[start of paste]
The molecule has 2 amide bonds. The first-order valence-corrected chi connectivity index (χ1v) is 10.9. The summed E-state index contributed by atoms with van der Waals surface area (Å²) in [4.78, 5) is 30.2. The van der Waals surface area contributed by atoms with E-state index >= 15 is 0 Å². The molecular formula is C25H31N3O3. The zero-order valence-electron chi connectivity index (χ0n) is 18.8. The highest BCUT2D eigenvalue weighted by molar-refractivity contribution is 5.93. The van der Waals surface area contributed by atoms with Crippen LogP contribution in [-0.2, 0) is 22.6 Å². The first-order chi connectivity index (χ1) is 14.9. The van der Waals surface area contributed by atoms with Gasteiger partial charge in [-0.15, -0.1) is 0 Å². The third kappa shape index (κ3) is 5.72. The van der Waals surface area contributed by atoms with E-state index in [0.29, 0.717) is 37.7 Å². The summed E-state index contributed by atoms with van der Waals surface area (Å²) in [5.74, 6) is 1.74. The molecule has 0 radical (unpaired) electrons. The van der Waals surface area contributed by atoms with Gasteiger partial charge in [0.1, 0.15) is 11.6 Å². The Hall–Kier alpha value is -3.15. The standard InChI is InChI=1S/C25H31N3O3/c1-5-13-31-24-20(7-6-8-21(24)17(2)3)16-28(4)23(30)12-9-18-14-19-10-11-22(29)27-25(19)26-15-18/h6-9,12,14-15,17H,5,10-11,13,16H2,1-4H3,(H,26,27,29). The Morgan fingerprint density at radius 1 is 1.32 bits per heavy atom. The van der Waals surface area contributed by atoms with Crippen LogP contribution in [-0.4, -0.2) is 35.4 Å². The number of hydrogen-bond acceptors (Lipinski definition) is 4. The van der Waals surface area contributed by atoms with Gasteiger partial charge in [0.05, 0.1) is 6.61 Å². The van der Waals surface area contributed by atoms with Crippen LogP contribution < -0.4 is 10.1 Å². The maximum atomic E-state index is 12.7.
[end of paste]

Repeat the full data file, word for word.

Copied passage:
The molecule has 2 amide bonds. The first-order valence-corrected chi connectivity index (χ1v) is 10.9. The summed E-state index contributed by atoms with van der Waals surface area (Å²) in [4.78, 5) is 30.2. The van der Waals surface area contributed by atoms with E-state index >= 15 is 0 Å². The molecular formula is C25H31N3O3. The zero-order valence-electron chi connectivity index (χ0n) is 18.8. The highest BCUT2D eigenvalue weighted by molar-refractivity contribution is 5.93. The van der Waals surface area contributed by atoms with Crippen LogP contribution in [-0.2, 0) is 22.6 Å². The first-order chi connectivity index (χ1) is 14.9. The van der Waals surface area contributed by atoms with Gasteiger partial charge in [-0.15, -0.1) is 0 Å². The third kappa shape index (κ3) is 5.72. The van der Waals surface area contributed by atoms with E-state index in [0.29, 0.717) is 37.7 Å². The summed E-state index contributed by atoms with van der Waals surface area (Å²) in [5.74, 6) is 1.74. The molecule has 0 radical (unpaired) electrons. The van der Waals surface area contributed by atoms with Gasteiger partial charge in [0.1, 0.15) is 11.6 Å². The Hall–Kier alpha value is -3.15. The standard InChI is InChI=1S/C25H31N3O3/c1-5-13-31-24-20(7-6-8-21(24)17(2)3)16-28(4)23(30)12-9-18-14-19-10-11-22(29)27-25(19)26-15-18/h6-9,12,14-15,17H,5,10-11,13,16H2,1-4H3,(H,26,27,29). The Morgan fingerprint density at radius 1 is 1.32 bits per heavy atom. The van der Waals surface area contributed by atoms with Crippen LogP contribution in [-0.4, -0.2) is 35.4 Å². The number of hydrogen-bond acceptors (Lipinski definition) is 4. The van der Waals surface area contributed by atoms with Gasteiger partial charge in [0.05, 0.1) is 6.61 Å². The van der Waals surface area contributed by atoms with Crippen LogP contribution < -0.4 is 10.1 Å². The maximum atomic E-state index is 12.7.